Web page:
I should have known better. After exchanging $70 I had in cash that I had received as a graduation gift less than a week ago, I handed over half of that to a man to help me get to my hotel from the airport.
Unbeknownst to me, I had paid about four times as much as I should’ve for that car ride. But I was too distracted by the constant honking and what felt like at the time, one near-death traffic manoeuver right after another.
My plane dropped me in Bengaluru around midnight, Friday—I had started my journey from Seattle, Washington around 4 am on Wednesday. Yet, there were plenty of cars on the road which might have led you to believe it was just a late night and not the early hours of the morning.
Auto rickshaws weaved around each other and the scooters and cars that littered the roads. An ambulance came up from behind our car but no effort was made on anyone’s part to clear a distinct path for it.
After my 26-hour journey, I slept like a literal log. I only woke to a phone call asking if I was going to come to breakfast which would mark the beginning of my education in South Indian food to be continued over the course of the next week.
I quickly found a love for vada—small donut shaped snack made with lentils that were delicious and the sambar—a spicy vegetable soup—that accompanies it. I let my coworkers order for me when we went out for lunch on my first day. I had masala dosa and chai to go with it. As a rare non-coffee drinker I am always thrilled visiting other countries where tea supersedes coffee. Although recently I did find out I have a taste for Indian coffee—mainly because the actual amount of coffee in it is a teaspoon which is then mixed with milk.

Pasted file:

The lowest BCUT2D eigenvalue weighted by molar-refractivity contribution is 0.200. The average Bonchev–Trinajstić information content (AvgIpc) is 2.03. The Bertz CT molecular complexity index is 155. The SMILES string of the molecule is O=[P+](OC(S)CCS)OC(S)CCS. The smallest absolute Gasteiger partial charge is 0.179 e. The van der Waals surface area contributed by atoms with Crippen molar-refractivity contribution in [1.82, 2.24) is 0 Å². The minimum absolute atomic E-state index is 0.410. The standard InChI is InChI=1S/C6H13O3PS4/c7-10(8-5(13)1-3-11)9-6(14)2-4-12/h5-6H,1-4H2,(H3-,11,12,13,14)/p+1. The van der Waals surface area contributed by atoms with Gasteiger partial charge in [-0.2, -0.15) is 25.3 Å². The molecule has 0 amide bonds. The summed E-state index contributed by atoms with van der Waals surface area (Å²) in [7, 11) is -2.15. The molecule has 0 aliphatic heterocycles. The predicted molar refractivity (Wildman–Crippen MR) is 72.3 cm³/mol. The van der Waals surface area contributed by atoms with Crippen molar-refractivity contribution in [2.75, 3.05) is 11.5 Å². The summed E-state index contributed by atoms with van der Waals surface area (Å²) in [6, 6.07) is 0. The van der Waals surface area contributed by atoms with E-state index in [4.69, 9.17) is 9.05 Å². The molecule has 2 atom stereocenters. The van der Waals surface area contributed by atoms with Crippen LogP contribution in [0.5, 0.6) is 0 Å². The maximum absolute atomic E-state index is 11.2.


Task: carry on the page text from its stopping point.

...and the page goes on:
When you read about India from travel bloggers and others visiting the country you’ll often see the same things; that the colours of the country will strike you, that it’s common to see stray dogs and cows on the street and the fact that scenes of poverty are followed by sleek, tall modern buildings that belong to Amazon or IBM. You’ll read about the crazy streets where crossing one is a real-life game of Frogger, the supposed danger of street food and the ultimate lure of it and the kindness of everyone you’ll meet.
So for everyone’s sake, I’ll skip those observations since they’ve been said so many times before. Instead, I’ll write about the feeling of flying to the other side of the world for an internship starting less than a week after you graduated college.
Put simply, it’s indescribable. My excitement outweighed any fears or worries I ultimately had about spending three months in a new city alone. While many of my friends were headed to Europe or going back home before starting a new job or figuring out the next step in their lives, I was headed full tilt directly into unknown territory. I wouldn’t have wanted it any other way. If I were at the brink of a new phase of life I was going to dive in head first and fully embrace it.
There’s something so unique about traveling to a new place. As you watch people go on with their daily lives you can’t help but think about how “normal” is such a subjective word. The sight of a mother in a burka holding her baby on the back of a scooter makes you do a double take, as do the number of temples found on nearly every other block.
After a week spent experiencing a different sort of “normal,” I’m in no hurry to go back to the old “normal.” How could I be? There’s a lot less chai in that one.